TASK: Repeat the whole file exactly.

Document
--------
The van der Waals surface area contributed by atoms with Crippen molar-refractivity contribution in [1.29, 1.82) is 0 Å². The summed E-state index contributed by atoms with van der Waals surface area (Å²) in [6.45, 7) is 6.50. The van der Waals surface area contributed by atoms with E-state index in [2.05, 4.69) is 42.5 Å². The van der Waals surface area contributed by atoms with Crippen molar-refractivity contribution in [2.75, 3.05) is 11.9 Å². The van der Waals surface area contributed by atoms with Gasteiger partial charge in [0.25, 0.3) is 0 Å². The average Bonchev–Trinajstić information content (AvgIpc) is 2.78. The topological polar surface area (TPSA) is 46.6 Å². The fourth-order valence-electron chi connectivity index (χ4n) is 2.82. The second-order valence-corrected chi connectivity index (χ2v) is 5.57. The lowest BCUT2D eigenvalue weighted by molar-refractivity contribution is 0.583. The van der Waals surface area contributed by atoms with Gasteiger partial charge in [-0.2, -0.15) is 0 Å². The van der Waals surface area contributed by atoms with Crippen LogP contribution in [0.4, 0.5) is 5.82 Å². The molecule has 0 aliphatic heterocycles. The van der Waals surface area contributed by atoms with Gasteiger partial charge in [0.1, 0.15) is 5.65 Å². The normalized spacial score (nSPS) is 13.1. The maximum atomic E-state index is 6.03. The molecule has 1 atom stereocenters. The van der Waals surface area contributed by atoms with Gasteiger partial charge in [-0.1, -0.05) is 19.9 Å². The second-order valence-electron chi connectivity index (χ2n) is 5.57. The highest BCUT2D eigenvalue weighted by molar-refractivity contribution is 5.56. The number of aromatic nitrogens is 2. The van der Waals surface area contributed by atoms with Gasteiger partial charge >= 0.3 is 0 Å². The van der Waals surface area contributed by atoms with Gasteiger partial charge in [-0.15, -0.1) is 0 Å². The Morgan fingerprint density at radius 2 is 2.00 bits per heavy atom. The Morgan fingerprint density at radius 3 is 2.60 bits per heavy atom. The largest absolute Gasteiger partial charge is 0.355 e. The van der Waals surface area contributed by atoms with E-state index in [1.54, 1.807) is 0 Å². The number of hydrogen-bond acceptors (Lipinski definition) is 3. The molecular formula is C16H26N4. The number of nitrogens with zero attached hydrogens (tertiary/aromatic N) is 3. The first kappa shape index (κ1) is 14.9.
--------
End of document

The van der Waals surface area contributed by atoms with Crippen molar-refractivity contribution in [1.29, 1.82) is 0 Å². The summed E-state index contributed by atoms with van der Waals surface area (Å²) in [6.45, 7) is 6.50. The van der Waals surface area contributed by atoms with E-state index in [2.05, 4.69) is 42.5 Å². The van der Waals surface area contributed by atoms with Crippen molar-refractivity contribution in [2.75, 3.05) is 11.9 Å². The van der Waals surface area contributed by atoms with Gasteiger partial charge in [0.25, 0.3) is 0 Å². The average Bonchev–Trinajstić information content (AvgIpc) is 2.78. The topological polar surface area (TPSA) is 46.6 Å². The fourth-order valence-electron chi connectivity index (χ4n) is 2.82. The second-order valence-corrected chi connectivity index (χ2v) is 5.57. The lowest BCUT2D eigenvalue weighted by molar-refractivity contribution is 0.583. The van der Waals surface area contributed by atoms with Gasteiger partial charge in [-0.2, -0.15) is 0 Å². The van der Waals surface area contributed by atoms with Crippen LogP contribution in [0.4, 0.5) is 5.82 Å². The molecule has 0 aliphatic heterocycles. The van der Waals surface area contributed by atoms with Gasteiger partial charge in [0.1, 0.15) is 5.65 Å². The normalized spacial score (nSPS) is 13.1. The maximum atomic E-state index is 6.03. The molecule has 1 atom stereocenters. The van der Waals surface area contributed by atoms with Gasteiger partial charge in [-0.1, -0.05) is 19.9 Å². The second-order valence-electron chi connectivity index (χ2n) is 5.57. The highest BCUT2D eigenvalue weighted by molar-refractivity contribution is 5.56. The number of aromatic nitrogens is 2. The van der Waals surface area contributed by atoms with Gasteiger partial charge >= 0.3 is 0 Å². The van der Waals surface area contributed by atoms with Gasteiger partial charge in [-0.15, -0.1) is 0 Å². The Morgan fingerprint density at radius 2 is 2.00 bits per heavy atom. The Morgan fingerprint density at radius 3 is 2.60 bits per heavy atom. The largest absolute Gasteiger partial charge is 0.355 e. The van der Waals surface area contributed by atoms with E-state index in [1.54, 1.807) is 0 Å². The number of hydrogen-bond acceptors (Lipinski definition) is 3. The molecular formula is C16H26N4. The number of nitrogens with zero attached hydrogens (tertiary/aromatic N) is 3. The first kappa shape index (κ1) is 14.9.